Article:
You may know that in China, Chinese New Year is a much more important holiday than Christmas or New Year’s Eve. (In fact, since 2018, China has banned the celebration of all western holidays altogether.) You may know that even though the entire world welcomes January 1st as the new year, in China, people celebrate New Year after the lunar calendar and use the 12 animal zodiac to calculate the lunar new year cycle. Since the celebration follows the lunar calendar, the first day varies each year. For 2017, the first day of the lunar calendar new year lies on the 28th of January. However, in 2018, the first day of the new year was February 15th. You get the drift.
However, did you know that China is not the only country that celebrates THIS new year in their culture?
Countries including Taiwan, South Korea, Vietnam, Malaysia, Singapore, Thailand, and among many others also celebrate this holiday after the lunar calendar.
I personally find it offensive when westerners ask us, “Oh, so you also celebrate Chinese New Year?”
Dude, we don’t also celebrate Chinese New Year. We just celebrate new year following the lunar calendar that was unified by an emperor from the Ming Dynasty. That’s all.
Despite some of the countries might have adopted the cultural heritage because of the complicated history between China and the surrounding countries, we all have established our unique ways to rejoice the festivity.
So, to be politically correct, it’s only fair to refer this festival as the lunar new year or the Spring Festival instead of Chinese new year.
In fact, in China, I’ve only heard Chinese calling lunar new year Spring Festival (chūn-jié). In Taiwan, it has always been the lunar new year (nóng-lì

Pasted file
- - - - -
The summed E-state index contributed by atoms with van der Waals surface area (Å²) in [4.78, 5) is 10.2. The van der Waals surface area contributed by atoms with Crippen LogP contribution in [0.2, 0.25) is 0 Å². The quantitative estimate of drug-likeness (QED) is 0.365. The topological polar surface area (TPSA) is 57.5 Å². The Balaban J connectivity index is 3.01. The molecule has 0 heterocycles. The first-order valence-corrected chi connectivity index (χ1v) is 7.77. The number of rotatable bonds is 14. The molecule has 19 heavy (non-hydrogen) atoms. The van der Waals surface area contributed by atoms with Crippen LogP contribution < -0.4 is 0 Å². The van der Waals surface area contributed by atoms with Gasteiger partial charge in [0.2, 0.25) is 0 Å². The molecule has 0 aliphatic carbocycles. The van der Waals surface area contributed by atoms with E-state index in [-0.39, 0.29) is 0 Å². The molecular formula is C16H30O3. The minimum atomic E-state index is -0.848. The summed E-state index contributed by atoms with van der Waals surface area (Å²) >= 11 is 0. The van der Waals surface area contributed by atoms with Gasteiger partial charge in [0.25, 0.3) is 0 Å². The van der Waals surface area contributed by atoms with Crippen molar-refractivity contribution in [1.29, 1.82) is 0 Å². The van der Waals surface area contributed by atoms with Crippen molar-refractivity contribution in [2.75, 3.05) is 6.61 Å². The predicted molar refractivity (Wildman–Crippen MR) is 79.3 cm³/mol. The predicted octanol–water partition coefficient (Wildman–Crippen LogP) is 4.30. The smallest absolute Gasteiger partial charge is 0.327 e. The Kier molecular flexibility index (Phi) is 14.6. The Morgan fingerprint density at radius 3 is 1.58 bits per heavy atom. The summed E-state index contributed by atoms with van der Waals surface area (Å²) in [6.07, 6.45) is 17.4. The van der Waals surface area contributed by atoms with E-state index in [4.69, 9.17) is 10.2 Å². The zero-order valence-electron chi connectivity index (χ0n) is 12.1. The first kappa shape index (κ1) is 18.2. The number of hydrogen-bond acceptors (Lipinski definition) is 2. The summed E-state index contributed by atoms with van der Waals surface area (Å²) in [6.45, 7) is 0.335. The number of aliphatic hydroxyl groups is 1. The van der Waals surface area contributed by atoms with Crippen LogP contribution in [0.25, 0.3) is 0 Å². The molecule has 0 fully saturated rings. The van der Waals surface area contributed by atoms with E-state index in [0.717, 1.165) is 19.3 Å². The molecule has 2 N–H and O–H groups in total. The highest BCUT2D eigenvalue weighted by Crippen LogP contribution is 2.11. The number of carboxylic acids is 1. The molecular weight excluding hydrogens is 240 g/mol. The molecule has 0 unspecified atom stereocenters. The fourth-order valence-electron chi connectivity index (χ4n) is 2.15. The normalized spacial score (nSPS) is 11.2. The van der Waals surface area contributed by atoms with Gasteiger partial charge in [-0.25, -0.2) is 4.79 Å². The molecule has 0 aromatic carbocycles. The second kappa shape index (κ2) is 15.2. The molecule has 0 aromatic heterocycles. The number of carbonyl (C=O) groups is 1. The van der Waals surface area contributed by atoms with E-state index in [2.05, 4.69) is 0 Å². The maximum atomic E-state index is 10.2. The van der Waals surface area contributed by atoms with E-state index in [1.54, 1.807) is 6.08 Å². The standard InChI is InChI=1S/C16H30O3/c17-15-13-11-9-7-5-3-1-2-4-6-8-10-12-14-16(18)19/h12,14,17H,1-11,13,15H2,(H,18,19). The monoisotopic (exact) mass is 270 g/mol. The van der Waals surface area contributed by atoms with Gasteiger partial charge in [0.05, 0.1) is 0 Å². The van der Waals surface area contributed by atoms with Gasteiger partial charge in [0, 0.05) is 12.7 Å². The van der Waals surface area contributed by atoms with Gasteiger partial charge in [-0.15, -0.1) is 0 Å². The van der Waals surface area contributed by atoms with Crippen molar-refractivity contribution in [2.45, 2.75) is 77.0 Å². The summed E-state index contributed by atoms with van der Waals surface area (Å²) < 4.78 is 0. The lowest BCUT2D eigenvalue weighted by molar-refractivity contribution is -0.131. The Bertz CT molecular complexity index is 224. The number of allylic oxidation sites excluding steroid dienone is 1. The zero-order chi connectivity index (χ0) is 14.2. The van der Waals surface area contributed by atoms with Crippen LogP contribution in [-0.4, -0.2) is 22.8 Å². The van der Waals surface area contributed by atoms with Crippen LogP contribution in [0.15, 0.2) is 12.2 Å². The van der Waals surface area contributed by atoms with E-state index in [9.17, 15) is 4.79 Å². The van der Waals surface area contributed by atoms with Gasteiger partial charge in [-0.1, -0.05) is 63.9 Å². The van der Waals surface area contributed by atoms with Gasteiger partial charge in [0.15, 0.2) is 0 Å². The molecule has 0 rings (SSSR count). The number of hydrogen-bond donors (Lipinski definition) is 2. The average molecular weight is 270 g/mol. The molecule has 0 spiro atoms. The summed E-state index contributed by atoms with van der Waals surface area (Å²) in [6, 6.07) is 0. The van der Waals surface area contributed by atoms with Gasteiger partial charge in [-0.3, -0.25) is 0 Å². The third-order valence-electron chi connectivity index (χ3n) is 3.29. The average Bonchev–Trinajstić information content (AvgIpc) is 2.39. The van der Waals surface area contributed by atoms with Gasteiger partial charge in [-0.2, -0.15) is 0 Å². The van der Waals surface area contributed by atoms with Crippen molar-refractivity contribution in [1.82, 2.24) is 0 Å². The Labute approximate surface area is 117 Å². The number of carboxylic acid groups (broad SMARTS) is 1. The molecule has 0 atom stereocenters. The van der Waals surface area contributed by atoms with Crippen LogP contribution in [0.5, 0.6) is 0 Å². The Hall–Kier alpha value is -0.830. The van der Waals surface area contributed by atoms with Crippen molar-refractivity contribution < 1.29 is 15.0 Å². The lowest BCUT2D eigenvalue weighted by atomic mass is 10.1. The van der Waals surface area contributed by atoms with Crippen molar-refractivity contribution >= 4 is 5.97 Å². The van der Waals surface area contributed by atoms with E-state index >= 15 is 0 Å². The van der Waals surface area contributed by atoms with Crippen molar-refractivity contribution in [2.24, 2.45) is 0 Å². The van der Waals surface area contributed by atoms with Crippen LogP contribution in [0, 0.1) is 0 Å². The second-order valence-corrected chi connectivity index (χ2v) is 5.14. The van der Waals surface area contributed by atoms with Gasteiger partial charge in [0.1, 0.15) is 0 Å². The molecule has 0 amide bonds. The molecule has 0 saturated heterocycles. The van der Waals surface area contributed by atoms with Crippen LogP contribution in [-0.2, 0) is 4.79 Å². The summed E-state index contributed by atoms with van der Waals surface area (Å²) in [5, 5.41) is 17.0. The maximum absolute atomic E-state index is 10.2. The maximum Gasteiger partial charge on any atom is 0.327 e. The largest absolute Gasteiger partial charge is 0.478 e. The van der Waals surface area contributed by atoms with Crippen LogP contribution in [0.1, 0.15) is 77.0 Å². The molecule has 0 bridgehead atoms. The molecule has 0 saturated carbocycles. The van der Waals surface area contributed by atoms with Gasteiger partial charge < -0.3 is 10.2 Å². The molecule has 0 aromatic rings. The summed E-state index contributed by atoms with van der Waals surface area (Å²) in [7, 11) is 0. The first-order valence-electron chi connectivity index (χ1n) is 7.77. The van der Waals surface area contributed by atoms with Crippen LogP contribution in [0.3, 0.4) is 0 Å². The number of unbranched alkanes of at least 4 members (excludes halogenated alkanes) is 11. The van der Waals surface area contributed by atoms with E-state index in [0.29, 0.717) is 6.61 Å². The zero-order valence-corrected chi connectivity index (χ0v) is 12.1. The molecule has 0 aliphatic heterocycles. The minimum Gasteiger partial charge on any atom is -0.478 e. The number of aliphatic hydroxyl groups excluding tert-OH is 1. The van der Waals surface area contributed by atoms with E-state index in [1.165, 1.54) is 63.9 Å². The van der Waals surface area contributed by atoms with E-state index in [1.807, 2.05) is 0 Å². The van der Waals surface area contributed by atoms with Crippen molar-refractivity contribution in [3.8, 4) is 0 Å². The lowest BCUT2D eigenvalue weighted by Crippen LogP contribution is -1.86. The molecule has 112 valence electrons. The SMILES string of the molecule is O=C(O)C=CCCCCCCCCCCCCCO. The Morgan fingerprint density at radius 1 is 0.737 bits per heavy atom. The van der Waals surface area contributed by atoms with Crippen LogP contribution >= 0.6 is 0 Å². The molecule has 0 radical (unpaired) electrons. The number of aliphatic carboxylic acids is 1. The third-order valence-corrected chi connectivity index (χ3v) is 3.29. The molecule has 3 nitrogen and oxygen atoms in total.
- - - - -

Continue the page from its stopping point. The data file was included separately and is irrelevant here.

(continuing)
The lunar new year officially begins the night before the first day of the calendar.
People are on holidays for about four days and start working on the fifth or the sixth day. Also, before the lunar new year’s eve, people would do a very thorough cleaning of the entire home. It symbolises getting rid of the old and welcoming the new.
#1. The Lunar New Year’s Eve Reunion Dinner
Taiwan technically is still a patriarchic society, so usually, if you are a married female, you will have this meal with your in-laws’ family. If you are single, you go to dinner at your paternal grandparents’ place. A typical must-have dish is a fish since the Mandarin word for fish (yú) has the same pronunciation as the word for “abundance.” The other dish that would appear on the dinner table or as a snack is the new year rice cake (nián gāo.) Eating this rice cake symbolises raising yourself higher and taller in the coming year. Why? Because the word “nián” means “year,” and the word “gāo” (in this case means “cake”) has the same pronunciation as “tall/high.”
I recently realized that the dishes that’d appear on a Taiwanese lunar new year dinner table are mostly meat because back in the days (1940s~1970s), having meat to eat is a luxury.
#2. New Year’s Day (The First Day)